- The Australian dollar has been stuck in a narrow trading range against the Greenback for the best past of two months.
- This reflects that strength in commodity prices and investor sentiment has been enough to offset a continued widening in US and Australian interest rate differentials.
- Westpac says the AUD/USD is currently “cheap” based on its fair value model, but not by any significant margin.
The Australian dollar has been stuck in a narrow trading range against the Greenback for the best past of two months, oscillating between .7310 and .7480 since the middle of June.
As seen in the AUD/USD daily chart below, it’s been fairly dull compared to periods in the past, leaving the Aussie trapped below the 75 cent level.
So why has the Aussie’s move lower since the beginning of the year suddenly stalled?
These excellent charts from Robert Rennie, Head of Market Strategy at Westpac Bank, help to explain why.
In short, the Aussie continues to find support from higher commodity prices and still-elevated levels of investor sentiment, helping to offset the effect of widening interest rate differentials between the United States and Australia.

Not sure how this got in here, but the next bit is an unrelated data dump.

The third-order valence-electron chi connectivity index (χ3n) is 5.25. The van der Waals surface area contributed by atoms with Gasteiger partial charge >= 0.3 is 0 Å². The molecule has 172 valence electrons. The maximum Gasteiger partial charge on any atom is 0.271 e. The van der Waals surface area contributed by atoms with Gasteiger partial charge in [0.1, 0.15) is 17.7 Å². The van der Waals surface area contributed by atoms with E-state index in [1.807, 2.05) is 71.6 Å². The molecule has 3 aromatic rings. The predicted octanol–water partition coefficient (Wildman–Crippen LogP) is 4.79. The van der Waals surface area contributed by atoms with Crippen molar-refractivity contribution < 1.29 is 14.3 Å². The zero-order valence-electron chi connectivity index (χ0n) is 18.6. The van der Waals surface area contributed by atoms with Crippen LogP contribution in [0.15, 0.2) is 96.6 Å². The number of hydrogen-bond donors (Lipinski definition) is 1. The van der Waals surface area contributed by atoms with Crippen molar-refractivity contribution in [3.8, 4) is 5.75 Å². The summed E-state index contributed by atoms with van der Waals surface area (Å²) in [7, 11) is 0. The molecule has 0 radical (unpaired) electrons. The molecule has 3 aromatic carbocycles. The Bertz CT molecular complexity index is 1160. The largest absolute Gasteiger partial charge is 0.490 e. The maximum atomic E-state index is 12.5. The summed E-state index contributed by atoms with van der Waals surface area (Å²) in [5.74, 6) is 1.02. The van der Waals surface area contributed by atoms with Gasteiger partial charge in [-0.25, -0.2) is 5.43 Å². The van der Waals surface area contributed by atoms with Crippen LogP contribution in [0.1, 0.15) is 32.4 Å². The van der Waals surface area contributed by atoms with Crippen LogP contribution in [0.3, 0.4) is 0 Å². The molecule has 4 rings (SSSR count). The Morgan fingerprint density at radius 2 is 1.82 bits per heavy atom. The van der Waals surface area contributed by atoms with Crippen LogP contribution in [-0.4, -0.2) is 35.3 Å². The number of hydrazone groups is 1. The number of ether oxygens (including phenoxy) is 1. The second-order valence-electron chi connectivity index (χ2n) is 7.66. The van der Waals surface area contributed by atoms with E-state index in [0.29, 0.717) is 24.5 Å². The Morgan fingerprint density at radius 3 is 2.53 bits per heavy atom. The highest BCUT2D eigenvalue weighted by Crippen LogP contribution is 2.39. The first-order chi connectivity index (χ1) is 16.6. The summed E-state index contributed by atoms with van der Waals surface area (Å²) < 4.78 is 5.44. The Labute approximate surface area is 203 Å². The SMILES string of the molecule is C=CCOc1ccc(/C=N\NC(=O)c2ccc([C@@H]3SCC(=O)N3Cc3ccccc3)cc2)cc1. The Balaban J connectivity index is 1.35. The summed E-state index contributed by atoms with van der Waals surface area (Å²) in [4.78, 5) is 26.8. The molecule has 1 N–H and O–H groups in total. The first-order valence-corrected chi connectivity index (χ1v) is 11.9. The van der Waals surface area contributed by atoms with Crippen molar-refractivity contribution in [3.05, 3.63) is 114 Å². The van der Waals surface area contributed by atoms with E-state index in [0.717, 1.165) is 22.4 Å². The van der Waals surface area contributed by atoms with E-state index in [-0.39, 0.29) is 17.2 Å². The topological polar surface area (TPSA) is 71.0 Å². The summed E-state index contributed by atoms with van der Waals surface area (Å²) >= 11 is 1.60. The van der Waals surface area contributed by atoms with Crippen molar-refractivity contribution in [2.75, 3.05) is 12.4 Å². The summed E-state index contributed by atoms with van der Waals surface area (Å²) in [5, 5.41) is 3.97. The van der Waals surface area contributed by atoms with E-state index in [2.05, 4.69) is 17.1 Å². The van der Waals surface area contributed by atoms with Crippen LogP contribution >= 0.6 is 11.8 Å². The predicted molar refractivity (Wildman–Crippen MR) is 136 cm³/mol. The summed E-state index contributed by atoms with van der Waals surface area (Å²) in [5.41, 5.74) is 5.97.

Here’s how the AUD/USD compares to movements in Australia’s export-weighted commodity price index.
And how the AUD/USD is currently faring compared to sentiment levels in high-yield debt markets.
However, in contrast, the AUD/USD is significantly higher that what would normally be the case given the current spread between 2-year US and Australian interest rate swap yields has fallen to the lowest level since 2000.
Given these push and pull factors, Rennie says it has left the AUD/USD sitting marginally below the midpoint of Westpac’s fair value model of 75 cents.
As for what may break the AUD/USD out of its sleepy trading range, one suspects it will be a change in commodity prices, investor sentiment or the outlook for interest rate settings in either the US or Australia will be the catalyst.
In the interim, and given current trends, it seems unlikely to break higher or lower for some time yet.
You can follow Robert on Twitter here.
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